East Japan Railway Co. conducted trial operations on Wednesday on a section of the Joban Line in Fukushima Prefecture that has been closed since the March 2011 earthquake, tsunami and nuclear disaster.

JR East aims to fully reopen the Joban Line, which connects Tokyo and Miyagi Prefecture, by the end of March next year.

Part of the test run on the 20.8-kilometer section between Tomioka Station and Namie Station was shown to members of the press waiting at Futaba Station. During the test, a five-car train ran at a speed of 30 kilometers an hour.

Futaba is one of the host towns of Tokyo Electric Power Company Holdings Inc.’s crippled Fukushima No. 1 nuclear plant.

“After taking about nine years to reopen the line following the disasters, we can finally bring joy to local people,” said Junichi Horigome, an official at a JR East branch.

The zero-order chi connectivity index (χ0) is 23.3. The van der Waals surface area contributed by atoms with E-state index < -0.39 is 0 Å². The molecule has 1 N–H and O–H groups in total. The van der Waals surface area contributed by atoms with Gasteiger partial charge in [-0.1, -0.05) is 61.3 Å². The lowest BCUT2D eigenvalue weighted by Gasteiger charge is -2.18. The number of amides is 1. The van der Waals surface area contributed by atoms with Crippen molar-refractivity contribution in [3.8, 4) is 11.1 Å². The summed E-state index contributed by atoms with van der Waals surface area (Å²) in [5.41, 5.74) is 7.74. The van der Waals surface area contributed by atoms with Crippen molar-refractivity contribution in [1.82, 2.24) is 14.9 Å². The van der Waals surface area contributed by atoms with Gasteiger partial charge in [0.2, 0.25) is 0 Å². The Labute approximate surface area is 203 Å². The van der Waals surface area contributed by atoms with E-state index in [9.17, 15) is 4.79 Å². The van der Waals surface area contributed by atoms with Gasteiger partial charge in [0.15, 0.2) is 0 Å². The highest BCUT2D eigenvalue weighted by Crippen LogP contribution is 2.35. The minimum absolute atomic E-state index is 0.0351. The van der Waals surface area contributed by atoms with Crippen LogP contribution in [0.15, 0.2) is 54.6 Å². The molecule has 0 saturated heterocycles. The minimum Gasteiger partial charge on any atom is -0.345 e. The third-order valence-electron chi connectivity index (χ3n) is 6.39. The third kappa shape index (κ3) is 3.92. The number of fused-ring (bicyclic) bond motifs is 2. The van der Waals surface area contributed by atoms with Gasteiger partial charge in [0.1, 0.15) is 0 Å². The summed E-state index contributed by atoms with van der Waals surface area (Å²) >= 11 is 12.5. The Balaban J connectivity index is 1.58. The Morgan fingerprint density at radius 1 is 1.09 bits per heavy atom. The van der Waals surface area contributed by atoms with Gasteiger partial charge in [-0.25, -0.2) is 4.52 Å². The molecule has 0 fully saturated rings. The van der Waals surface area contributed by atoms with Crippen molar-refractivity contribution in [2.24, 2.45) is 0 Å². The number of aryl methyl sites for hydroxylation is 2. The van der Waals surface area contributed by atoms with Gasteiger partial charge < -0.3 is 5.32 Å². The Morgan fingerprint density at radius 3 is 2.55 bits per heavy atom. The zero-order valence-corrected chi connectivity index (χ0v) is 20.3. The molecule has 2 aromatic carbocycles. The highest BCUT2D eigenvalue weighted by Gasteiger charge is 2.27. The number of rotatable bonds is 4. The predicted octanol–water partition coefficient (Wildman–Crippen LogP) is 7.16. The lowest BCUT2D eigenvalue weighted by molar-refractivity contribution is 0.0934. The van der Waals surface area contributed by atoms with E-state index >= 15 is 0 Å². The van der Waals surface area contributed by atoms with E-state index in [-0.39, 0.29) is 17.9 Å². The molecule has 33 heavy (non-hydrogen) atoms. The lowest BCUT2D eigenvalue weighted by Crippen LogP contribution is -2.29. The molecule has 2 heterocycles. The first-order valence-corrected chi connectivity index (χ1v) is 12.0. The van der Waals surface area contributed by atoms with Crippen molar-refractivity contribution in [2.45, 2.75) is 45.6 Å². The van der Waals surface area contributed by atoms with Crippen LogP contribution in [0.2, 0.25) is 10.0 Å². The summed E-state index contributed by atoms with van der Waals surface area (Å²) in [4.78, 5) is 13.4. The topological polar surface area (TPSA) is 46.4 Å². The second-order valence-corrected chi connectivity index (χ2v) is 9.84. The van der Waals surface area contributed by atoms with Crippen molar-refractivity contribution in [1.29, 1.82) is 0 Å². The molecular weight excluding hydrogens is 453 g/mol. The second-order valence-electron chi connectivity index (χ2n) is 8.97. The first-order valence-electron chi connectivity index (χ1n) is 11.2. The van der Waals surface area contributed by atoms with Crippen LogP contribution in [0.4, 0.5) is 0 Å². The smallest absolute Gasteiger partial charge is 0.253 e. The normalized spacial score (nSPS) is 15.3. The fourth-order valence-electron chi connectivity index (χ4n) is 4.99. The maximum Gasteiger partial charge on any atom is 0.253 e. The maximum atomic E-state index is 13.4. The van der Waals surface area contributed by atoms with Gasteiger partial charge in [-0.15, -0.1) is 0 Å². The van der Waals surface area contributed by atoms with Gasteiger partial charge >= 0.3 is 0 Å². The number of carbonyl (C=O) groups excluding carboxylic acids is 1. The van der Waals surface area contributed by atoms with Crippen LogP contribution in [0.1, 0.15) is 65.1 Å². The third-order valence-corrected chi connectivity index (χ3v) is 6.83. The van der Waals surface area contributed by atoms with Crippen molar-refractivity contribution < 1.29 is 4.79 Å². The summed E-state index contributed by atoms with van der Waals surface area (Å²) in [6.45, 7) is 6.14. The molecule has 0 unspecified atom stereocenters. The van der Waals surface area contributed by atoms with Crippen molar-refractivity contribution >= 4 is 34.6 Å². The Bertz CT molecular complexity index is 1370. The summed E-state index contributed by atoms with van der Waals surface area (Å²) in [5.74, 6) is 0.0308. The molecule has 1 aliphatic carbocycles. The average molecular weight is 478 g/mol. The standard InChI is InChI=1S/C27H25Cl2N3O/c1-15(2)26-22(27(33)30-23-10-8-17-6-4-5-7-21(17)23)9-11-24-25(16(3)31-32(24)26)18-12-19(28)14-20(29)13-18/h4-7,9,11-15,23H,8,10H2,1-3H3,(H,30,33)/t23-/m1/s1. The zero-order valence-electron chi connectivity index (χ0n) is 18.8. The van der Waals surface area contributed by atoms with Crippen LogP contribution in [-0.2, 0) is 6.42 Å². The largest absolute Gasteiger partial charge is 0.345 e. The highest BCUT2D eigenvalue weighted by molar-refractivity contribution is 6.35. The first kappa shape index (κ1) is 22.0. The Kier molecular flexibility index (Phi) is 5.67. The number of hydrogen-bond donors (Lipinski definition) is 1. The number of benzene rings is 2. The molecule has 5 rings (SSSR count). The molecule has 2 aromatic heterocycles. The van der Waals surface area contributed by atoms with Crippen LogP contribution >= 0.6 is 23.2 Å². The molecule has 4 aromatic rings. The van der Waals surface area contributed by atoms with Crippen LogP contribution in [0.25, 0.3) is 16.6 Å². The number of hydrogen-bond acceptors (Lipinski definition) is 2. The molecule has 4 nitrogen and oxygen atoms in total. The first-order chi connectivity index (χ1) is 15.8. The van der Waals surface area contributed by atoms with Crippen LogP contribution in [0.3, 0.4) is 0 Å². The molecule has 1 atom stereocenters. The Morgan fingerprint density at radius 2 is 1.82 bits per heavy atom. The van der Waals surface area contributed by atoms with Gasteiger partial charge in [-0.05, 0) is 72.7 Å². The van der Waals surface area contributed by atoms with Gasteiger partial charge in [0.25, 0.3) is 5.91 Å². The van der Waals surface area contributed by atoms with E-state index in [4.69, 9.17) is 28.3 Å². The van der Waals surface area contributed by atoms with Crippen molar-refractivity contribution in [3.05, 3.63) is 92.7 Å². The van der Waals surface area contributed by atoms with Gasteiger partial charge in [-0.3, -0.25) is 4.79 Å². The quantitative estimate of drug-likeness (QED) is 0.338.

Repair work on tracks and station buildings damaged by the tsunami has been largely completed, according to the company.

The suspended section mainly runs through areas highly contaminated by radioactive substances as a result of the nuclear disaster, and many residents in the area have yet to return home. JR East has completed decontamination work along the railway line.

At one point, aerial radiation levels exceeded 20 millisieverts per hour at some points along the section. But an investigation conducted by the government at the end of July found that there were no spots registering more than 2.5 millisieverts per hour.

The central government plans to remove evacuation advisories in areas near stations on the suspended Joban Line section by next spring.

In Futaba, where evacuation advisories have not been lifted for all residents, repair work for the station building and others has been progressing.

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